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From the monthly archives: April 2010

Jazz is hot. For the first time since three-chord rockers took over the popular music scene five decades ago, jazz is in resurgence with those young men, and women as well. High school jazz bands are knocking out licks sweet and hot in Sherman, Denison, Pottsboro and other schools in the area, so it seems appropriate that a new opportunity to further their musical education is coming to town.

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There are a dozen or so books on the shelf behind White’s desk in his office in the DSH Athletic office building. Churchill on Leadership is up there, so is Winning Maxims, but there is nothing about football, nothing about the Xs and Os of the game.
“The Xs and Os are a lot less than what people think they are,” he said. “The first thing I ask a coach in an interview is, ‘Why do you like coaching?’ The answer I want to hear is that they like kids. That’s the most important thing.

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Chance Dunlap

On April 25, 2010 By

Over the past two years, his work has grown in both subject and technique. Real changes began to take place last spring when Dunlap decided to go back to the source of his sculpture work—found objects. “I broke loose and created a body of work that was a total departure from what I had been producing,” he said. “I sort of went back to where I started and used mostly found objects. Those works were good for me; I felt that I needed a change.”

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Johana Hartjen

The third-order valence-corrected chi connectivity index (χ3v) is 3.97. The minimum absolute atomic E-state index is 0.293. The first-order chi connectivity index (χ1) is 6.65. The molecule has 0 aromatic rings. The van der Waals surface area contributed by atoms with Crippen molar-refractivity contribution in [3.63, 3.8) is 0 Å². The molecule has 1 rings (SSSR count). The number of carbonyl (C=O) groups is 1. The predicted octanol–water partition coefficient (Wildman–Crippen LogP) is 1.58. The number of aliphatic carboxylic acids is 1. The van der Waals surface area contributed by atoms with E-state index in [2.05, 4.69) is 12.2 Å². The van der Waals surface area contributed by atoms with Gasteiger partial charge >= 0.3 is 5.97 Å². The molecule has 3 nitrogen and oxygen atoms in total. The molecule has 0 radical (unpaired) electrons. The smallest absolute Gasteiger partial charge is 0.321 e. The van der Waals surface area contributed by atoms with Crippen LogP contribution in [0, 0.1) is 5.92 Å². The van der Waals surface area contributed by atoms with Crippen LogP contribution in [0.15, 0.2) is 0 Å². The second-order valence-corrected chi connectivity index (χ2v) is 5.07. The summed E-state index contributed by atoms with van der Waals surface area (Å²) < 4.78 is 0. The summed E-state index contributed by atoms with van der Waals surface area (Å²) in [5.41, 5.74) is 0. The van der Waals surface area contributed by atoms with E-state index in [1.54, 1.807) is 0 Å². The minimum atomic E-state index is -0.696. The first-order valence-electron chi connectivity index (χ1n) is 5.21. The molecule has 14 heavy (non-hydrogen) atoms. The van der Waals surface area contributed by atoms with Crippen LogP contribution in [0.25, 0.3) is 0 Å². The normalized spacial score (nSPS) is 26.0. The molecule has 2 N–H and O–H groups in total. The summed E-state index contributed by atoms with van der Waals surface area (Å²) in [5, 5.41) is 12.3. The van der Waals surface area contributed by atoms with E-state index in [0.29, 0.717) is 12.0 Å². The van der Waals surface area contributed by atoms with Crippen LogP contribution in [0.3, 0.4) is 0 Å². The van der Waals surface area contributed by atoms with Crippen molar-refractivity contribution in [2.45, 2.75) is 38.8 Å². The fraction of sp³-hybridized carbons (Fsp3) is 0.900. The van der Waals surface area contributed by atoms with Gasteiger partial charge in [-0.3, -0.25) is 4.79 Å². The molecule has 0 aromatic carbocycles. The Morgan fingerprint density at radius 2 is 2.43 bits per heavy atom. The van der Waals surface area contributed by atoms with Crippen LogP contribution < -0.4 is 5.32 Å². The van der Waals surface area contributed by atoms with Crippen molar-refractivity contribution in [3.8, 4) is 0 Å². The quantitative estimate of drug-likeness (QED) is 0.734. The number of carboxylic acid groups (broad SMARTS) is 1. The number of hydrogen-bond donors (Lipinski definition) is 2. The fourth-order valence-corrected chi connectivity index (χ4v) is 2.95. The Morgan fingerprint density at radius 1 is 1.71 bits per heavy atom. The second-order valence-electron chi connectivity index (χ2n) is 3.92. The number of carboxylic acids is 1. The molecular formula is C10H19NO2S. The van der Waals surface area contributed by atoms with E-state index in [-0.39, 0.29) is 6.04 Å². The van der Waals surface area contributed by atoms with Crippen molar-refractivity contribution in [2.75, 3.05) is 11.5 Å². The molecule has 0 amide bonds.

On April 25, 2010 By

Hartjen engaged in building a new body of work during late 2008. Her portfolio grew to include more of the small hand-altered photographic prints she had been experimenting with, as well as a variety of layered digital photography techniques. Her new interpretations of urban sprawl and decay took center stage at Houston’s Bearing and James Gallery during December.

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Stormy Weather

On April 24, 2010 By

Every region of the country seems to take a perverse pride in its own brand of nasty weather. “If you don’t like the weather in (Texas, Georgia, Maine, Wyoming—you fill in the blank) just come back tomorrow.” People love to boast of their triumph over adversity. “Why, it was so cold, the firemen just turned on the hose and then shinnied down the icicle that was formed.” It also is axiomatic that however bad it is now, it was worse back when. “Hot? Why back in the summer of (insert preferred year here), it was so hot that folks were baking cakes on the screened-in porch.”

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Lee Simmons vowed to avenge the guard murdered in the escape and stop the Barrow gang at any cost. He went to Austin where he met with Governor Miriam A. Ferguson. Simmons explained to her that extraordinary measures had to be taken right away in order to bring the Barrow gang to justice. He told Governor Ferguson that he was the very person to do it. She gave him the special powers he requested for this purpose.

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Shannon Cain

On April 24, 2010 By

“As our area becomes more suburbanized, I think it is important to present the natural history and heritage of our region so that we can stay connected with it. Artists have a unique opportunity to share and document that narrative for others. Art allows me the opportunity to enjoy the outdoors and explore my experiences and memories gained there in a new way.”

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2010 Art Issue

On April 24, 2010 By

The third annual Texoma Living! Art Issue introduces our readers to a group of local artists whom, if you haven’t heard about already, you soon will. At least, that’s the consensus of our panel of experts, who selected them all as talents to watch.

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Dana M. Handy

On April 24, 2010 By

“I want to look at a photo and have it transport me instantly to the moment I snapped the picture, so I can relive it over and over.”

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Montana on the Lake

On April 23, 2010 By

Giant pine and spruce logs—some of the largest diameter logs in North America—were cut and prepared for construction near their growth site, then transported over fifteen-hundred miles by truck to Lake Texoma.

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